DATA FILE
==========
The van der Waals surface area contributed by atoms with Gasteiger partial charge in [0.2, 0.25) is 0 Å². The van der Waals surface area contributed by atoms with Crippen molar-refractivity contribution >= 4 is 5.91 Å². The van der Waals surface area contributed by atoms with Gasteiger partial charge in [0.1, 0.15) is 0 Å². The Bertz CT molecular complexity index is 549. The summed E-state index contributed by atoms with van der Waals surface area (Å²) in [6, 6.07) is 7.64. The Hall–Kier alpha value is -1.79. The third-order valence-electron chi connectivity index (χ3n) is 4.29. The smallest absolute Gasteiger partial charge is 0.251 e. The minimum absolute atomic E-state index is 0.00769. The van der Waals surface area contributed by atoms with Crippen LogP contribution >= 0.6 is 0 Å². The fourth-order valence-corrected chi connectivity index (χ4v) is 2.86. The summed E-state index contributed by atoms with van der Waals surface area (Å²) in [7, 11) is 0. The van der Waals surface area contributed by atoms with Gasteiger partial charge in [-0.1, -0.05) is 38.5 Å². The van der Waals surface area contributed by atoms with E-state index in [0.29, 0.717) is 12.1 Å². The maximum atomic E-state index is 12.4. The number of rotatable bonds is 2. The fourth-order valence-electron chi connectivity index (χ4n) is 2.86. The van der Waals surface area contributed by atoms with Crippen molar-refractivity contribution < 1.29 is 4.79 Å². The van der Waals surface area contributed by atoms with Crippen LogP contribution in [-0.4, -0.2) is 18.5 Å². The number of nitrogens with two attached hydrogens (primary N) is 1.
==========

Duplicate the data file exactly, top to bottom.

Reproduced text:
The van der Waals surface area contributed by atoms with Gasteiger partial charge in [0.2, 0.25) is 0 Å². The van der Waals surface area contributed by atoms with Crippen molar-refractivity contribution >= 4 is 5.91 Å². The van der Waals surface area contributed by atoms with Gasteiger partial charge in [0.1, 0.15) is 0 Å². The Bertz CT molecular complexity index is 549. The summed E-state index contributed by atoms with van der Waals surface area (Å²) in [6, 6.07) is 7.64. The Hall–Kier alpha value is -1.79. The third-order valence-electron chi connectivity index (χ3n) is 4.29. The smallest absolute Gasteiger partial charge is 0.251 e. The minimum absolute atomic E-state index is 0.00769. The van der Waals surface area contributed by atoms with Crippen LogP contribution >= 0.6 is 0 Å². The fourth-order valence-corrected chi connectivity index (χ4v) is 2.86. The summed E-state index contributed by atoms with van der Waals surface area (Å²) in [7, 11) is 0. The van der Waals surface area contributed by atoms with Gasteiger partial charge in [-0.1, -0.05) is 38.5 Å². The van der Waals surface area contributed by atoms with E-state index in [0.29, 0.717) is 12.1 Å². The maximum atomic E-state index is 12.4. The number of rotatable bonds is 2. The fourth-order valence-electron chi connectivity index (χ4n) is 2.86. The van der Waals surface area contributed by atoms with Crippen molar-refractivity contribution < 1.29 is 4.79 Å². The van der Waals surface area contributed by atoms with Crippen LogP contribution in [-0.4, -0.2) is 18.5 Å². The number of nitrogens with two attached hydrogens (primary N) is 1.